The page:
Schools face a ‘COVID cliff’

If you give two hoots about the quality of education for your children or grandkids, as they say in the biz, this ones for you.

It’s difficult to use the phrase “silver lining” in the same sentence with the term “COVID-19,” but, if there was one, at least on the education front, it would have to be the $3.7 billion avalanche of emergency federal government money that cascaded into every school district in the state.

Suddenly, after years of being unable to provide so-called enrichment services for students, school boards were hiring more social workers, mental health counselors, reading and math tutors, along with more products to sanitize classroom, gyms, and cafeterias from the virus while at the same time installing state-of-the-art ventilation systems to suck the bugs out of the buildings.

Like manna from heaven, those federal dollars were a godsend, but, with every silver lining, there can be negative consequences, and those chickens are fixing to come home to roost.

According to the widely respected Michigan Citizens Research Council, composed of some pretty sharp bean-counters, when the federal manna disintegrates this fall, schools will be facing what they are now calling the “COVID cliff.”

None of the schools can afford to keep those enrichment goodies, leaving the Citizens Research Council folks to forecast that some 5,100 school employees, including those in the classroom, will face layoffs.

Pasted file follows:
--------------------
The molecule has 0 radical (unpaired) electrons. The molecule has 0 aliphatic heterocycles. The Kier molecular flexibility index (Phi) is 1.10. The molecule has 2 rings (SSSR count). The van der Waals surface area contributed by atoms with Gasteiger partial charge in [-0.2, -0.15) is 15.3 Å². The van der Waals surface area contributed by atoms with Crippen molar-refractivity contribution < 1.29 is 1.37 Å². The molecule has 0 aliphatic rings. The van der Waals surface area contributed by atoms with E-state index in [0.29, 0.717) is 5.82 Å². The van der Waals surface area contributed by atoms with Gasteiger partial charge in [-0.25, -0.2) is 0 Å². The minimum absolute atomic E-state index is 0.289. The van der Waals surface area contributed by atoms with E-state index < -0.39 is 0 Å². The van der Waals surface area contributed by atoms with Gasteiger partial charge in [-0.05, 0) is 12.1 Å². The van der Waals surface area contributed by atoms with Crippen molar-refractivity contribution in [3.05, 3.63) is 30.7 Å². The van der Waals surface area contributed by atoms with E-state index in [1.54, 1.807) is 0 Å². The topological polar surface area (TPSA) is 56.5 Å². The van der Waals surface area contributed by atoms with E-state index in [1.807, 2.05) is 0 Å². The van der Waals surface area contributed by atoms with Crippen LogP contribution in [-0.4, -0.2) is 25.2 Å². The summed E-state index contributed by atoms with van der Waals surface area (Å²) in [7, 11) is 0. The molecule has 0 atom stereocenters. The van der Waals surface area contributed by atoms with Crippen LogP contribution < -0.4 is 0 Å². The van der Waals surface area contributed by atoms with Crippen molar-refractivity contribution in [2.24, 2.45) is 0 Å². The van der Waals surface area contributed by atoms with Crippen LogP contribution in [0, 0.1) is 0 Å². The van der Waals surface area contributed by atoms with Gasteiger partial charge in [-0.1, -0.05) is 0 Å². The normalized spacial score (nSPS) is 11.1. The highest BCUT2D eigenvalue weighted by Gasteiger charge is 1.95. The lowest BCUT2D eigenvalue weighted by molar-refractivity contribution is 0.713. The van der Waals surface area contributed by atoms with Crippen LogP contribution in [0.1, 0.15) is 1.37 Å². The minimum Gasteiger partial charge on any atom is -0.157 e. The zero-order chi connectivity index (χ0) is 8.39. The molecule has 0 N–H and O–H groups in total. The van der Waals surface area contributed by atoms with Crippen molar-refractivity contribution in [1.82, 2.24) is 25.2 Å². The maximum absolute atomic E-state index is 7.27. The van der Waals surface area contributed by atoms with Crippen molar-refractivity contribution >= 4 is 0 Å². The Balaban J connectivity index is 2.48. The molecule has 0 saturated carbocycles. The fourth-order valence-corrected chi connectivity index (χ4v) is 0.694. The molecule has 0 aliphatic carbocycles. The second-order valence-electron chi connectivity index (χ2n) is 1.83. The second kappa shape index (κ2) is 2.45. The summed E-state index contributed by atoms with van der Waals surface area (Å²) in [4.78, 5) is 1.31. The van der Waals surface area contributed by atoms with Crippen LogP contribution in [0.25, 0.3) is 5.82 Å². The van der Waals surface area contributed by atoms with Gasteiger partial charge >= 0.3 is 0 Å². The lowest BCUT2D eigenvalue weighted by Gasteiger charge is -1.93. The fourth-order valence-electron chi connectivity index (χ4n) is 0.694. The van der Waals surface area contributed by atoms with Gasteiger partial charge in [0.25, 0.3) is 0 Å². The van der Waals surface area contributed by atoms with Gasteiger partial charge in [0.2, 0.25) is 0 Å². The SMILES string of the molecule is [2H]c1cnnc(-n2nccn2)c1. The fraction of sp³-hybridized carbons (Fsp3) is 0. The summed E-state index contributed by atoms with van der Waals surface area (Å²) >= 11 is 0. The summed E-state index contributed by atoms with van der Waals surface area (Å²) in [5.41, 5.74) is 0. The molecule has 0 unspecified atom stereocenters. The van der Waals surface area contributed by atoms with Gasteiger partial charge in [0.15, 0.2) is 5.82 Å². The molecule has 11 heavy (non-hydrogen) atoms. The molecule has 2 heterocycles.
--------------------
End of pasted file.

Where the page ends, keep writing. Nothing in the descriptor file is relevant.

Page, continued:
While some budget savvy/responsible districts socked some of the money away for a rainy day vs. one-time spending on expensive new services, not every school did that.

“I do think that schools will have to make some reductions,” warns the veteran educator who runs the Michigan Association of School Boards.

Don Wotruba’s members will have some tough budgetary choices to make, and it’s fair to say that the higher quality of education being offered during the COVID-19 pandemic is on the verge of becoming but a fond memory.

Surely, the state Legislature can step in and pump more state bucks into the schools.

Shirley (sp) is wrong.

While it is true that Gov. Gretchen Whitmer’s administration has allocated more dollars in recent years and actually reduced the funding gap between well-to-do districts and those not so well-to-do, there is not enough in state coffers to cover the federal largess of $3.7 billion.

Something has got to give, or, as someone put it, “it’s time to sober up.”

When the Citizens Research Council story first came out, it looked like 5,100 teachers would be asked to leave.

“Absolutely not,” reports Wotruba. “I would be shocked if it was even close to that.”

If he is right, that leaves all those other employees staring at the unemployment line. Some of them were hired with the understanding that their gig might not last forever, but, either way, critical services will be lost.

The state is no stranger to struggling school districts. Just think of Kalkaska or River Rouge. But now added to that list: Ann Arbor.

Yes, that Ann Arbor.

Faced with a whopping $25 million gaping and embarrassing hole in its budget, the school board there has warned there will be layoffs, but it so far has not picked the winners and losers.

Those howls you hear are from all those highly educated parents of schoolkids in the system wondering how could that happen … to US, of all people.

Well, as the fall unfolds, those weary souls will have plenty of company, as other school boards figure out how to reconfigure their budgets minus the federal moola.

Brace yourself, boys and girls.

This could get really ugly.


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